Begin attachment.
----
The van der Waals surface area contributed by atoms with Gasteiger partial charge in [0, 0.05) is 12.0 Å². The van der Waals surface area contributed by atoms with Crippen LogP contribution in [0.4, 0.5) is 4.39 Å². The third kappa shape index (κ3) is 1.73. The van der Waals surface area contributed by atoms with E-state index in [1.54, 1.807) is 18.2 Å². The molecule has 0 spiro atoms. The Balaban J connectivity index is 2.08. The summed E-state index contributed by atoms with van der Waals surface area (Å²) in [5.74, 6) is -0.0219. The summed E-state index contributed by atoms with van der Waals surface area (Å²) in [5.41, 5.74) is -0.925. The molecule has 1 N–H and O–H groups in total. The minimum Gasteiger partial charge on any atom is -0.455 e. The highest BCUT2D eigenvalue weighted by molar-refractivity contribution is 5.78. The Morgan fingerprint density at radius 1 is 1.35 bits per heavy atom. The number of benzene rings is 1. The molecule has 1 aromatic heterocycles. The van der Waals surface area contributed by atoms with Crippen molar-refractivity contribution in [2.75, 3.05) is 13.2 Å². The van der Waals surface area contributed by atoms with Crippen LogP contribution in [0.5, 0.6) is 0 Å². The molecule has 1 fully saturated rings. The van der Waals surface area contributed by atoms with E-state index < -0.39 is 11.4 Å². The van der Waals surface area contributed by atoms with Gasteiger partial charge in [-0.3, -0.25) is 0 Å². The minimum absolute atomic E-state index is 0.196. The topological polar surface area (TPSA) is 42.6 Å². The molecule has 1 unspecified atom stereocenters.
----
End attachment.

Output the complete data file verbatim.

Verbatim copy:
The van der Waals surface area contributed by atoms with Gasteiger partial charge in [0, 0.05) is 12.0 Å². The van der Waals surface area contributed by atoms with Crippen LogP contribution in [0.4, 0.5) is 4.39 Å². The third kappa shape index (κ3) is 1.73. The van der Waals surface area contributed by atoms with E-state index in [1.54, 1.807) is 18.2 Å². The molecule has 0 spiro atoms. The Balaban J connectivity index is 2.08. The summed E-state index contributed by atoms with van der Waals surface area (Å²) in [5.74, 6) is -0.0219. The summed E-state index contributed by atoms with van der Waals surface area (Å²) in [5.41, 5.74) is -0.925. The molecule has 1 N–H and O–H groups in total. The minimum Gasteiger partial charge on any atom is -0.455 e. The highest BCUT2D eigenvalue weighted by molar-refractivity contribution is 5.78. The Morgan fingerprint density at radius 1 is 1.35 bits per heavy atom. The number of benzene rings is 1. The molecule has 1 aromatic heterocycles. The van der Waals surface area contributed by atoms with Crippen molar-refractivity contribution in [2.75, 3.05) is 13.2 Å². The van der Waals surface area contributed by atoms with Crippen LogP contribution in [0.5, 0.6) is 0 Å². The molecule has 1 fully saturated rings. The van der Waals surface area contributed by atoms with E-state index < -0.39 is 11.4 Å². The van der Waals surface area contributed by atoms with Gasteiger partial charge in [-0.3, -0.25) is 0 Å². The minimum absolute atomic E-state index is 0.196. The topological polar surface area (TPSA) is 42.6 Å². The molecule has 1 unspecified atom stereocenters.